Hours after an Israeli newspaper quoted a government security source saying that Iran already has at least one nuclear bomb, Israel’s leading Arab affairs analyst offered only a slightly less dramatic assessment, saying the regime in Tehran was no more than “one to two months away” from having sufficient 92% enriched uranium to build its first bomb.

Ehud Yaari, the veteran analyst of Israel’s top-rated Channel 2 TV News, added that Iran also had more sophisticated centrifuges becoming available soon that could cut that time down to just “two or three weeks.”

On the same program, military analyst Roni Daniel derided the possibility of the “weak” US President Barack Obama holding firm in the face of the charm offensive mounted by new Iranian President Hasan Rouhani during his first foray onto the global stage at the UN General Assembly this week. Israel retained the capability to thwart Iran’s attainment of nuclear weapons, Daniel said.

Justice Minister Tzipi Livni, speaking from the UN, said the world should not “melt” in the face of Rouhani’s new moderate rhetoric, and that it was vital that the international community not “forget” the imperative to stop Iran getting the bomb.

Iran’s foreign minister, Mohammad Javad Zarif, who held unprecedented talks Thursday with his US counterpart John Kerry, posted a Facebook message saying Israel was “isolated” in its hard line on Iran. Under orders from Prime Minister Benjamin Netanyahu, who himself will speak at the General Assembly on Tuesday, the Israeli delegation boycotted Rouhani’s General Assembly speech last Tuesday — the only delegation to do so. Netanyahu has warned the world not to be “fooled” by Iran’s moderate rhetoric.

Rouhani has made plain this week that Iran seeks to have economic sanctions lifted. Yaari said Friday that Rouhani wants to freeze the nuclear program at a level that would enable it to break out to the bomb within weeks if it so chose.

Earlier Friday, the Maariv daily quoted government analysts saying that the Islamic Republic already possesses at least one bomb.

The paper’s Shalom Yerushalmi wrote that “government security sources up to date on development in Iran,” told him recently that Tehran has crossed all points of no return and already has its first nuclear weapon, and maybe more.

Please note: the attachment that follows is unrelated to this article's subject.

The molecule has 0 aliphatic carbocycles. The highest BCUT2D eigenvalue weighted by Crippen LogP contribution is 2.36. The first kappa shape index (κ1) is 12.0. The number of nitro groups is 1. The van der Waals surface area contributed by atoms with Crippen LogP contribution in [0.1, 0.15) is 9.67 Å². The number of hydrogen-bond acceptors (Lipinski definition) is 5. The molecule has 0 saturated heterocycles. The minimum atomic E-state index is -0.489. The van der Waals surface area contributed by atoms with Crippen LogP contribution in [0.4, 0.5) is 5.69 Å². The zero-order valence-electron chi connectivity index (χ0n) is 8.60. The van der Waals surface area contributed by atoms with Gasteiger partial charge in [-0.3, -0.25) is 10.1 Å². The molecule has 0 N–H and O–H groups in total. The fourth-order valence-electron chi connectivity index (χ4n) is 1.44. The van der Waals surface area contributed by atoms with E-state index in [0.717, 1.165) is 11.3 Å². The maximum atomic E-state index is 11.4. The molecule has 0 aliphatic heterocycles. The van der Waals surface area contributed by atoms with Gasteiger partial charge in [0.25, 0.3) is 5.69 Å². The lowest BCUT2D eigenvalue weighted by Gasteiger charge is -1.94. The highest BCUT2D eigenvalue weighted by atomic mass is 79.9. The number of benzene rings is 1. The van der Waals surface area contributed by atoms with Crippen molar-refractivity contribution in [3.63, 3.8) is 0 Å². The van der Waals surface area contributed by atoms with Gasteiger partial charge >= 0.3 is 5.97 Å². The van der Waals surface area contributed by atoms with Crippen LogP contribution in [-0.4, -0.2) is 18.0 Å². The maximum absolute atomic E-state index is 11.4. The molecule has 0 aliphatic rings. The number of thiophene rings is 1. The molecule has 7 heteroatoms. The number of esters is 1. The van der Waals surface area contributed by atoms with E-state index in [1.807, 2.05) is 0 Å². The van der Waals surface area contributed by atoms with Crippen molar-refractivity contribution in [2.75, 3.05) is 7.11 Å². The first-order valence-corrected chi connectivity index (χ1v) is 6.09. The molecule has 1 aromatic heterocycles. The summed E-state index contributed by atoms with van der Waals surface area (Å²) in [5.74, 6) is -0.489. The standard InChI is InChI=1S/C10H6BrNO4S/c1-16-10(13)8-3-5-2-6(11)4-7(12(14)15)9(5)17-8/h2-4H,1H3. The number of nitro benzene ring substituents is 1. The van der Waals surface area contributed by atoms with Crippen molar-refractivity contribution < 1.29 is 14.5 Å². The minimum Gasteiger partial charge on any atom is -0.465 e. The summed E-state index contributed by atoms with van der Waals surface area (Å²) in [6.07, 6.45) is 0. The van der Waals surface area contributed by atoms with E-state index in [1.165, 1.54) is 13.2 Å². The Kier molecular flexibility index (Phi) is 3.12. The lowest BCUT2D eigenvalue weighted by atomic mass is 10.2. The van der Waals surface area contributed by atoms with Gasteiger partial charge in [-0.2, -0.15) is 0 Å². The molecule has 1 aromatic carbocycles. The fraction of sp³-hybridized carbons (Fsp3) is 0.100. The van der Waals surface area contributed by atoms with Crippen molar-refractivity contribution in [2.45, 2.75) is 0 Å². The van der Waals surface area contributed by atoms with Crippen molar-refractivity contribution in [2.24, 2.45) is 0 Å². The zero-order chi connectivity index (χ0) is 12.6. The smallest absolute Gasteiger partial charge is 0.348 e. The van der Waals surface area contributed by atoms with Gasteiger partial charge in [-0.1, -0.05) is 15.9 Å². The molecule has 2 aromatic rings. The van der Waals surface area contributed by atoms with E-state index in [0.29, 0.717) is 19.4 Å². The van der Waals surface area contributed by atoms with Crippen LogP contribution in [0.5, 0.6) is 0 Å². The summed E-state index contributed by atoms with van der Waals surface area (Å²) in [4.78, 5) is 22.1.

That report marked the first time a government official had been quoted saying Iran already has a nuclear weapon. No sources in the piece were named.

The information, if true, would mark a major shift in international relations and would be a game changer in terms of a regional power balance.

“It’s too late for Israel [to prevent an Iranian bomb]. Iran has crossed all the borders and all the constraints, and it has a first nuclear bomb in its possession, and maybe more than that,” Yerushalmi wrote, basing himself on what he says is the assessment he heard this week from state security sources. ”We are facing a historic change in the strategic balance of forces in the region.”

He then quoted a source who he says is deeply familiar with what he calls the relentless war against the Iranians. “This is no longer about how to prevent a bomb,” the source was quoted saying, “but about how to prevent its being launched, and what to do if and when.”

Yerushalmi, still basing himself on the anonymous security sources’ assessment, went on to compare the current behavior of Iran’s Supreme leader Ali Khamenei, and Rouhani, in their interactions with the West, to a soccer coach at the end of a hard-fought match which he knows he has now won. The Iranian leadership is behaving with the air of “those who have achieved their target, and therefore can today afford to be more generous and to offer new (self-serving) messages.” The Iranian leadership can afford to be friendlier, he wrote, “because victory has been secured.”

Maariv led its Friday paper with a photograph of a smiling Rouhani, alongside the headline, “What’s hiding behind the smile,” and a sub-headline quoting the security sources saying Iran now has “at least one bomb.” It then added that most in the security establishment, however, still believes that this “nightmare scenario has not yet been realized.”

While most Western countries believe Iran’s nuclear program is intended for military purposes, officials in Israel, the US and elsewhere say Tehran has yet to “break out” toward a bomb, a process that could take over a year.

Iran, which on Thursday agreed to renewed talks with world powers on curbing its nuclear program, says its program is for peaceful purposes.

Iranian and UN officials held what they said was a “constructive” meeting on Friday in New York, and agreed to meet again on October 28.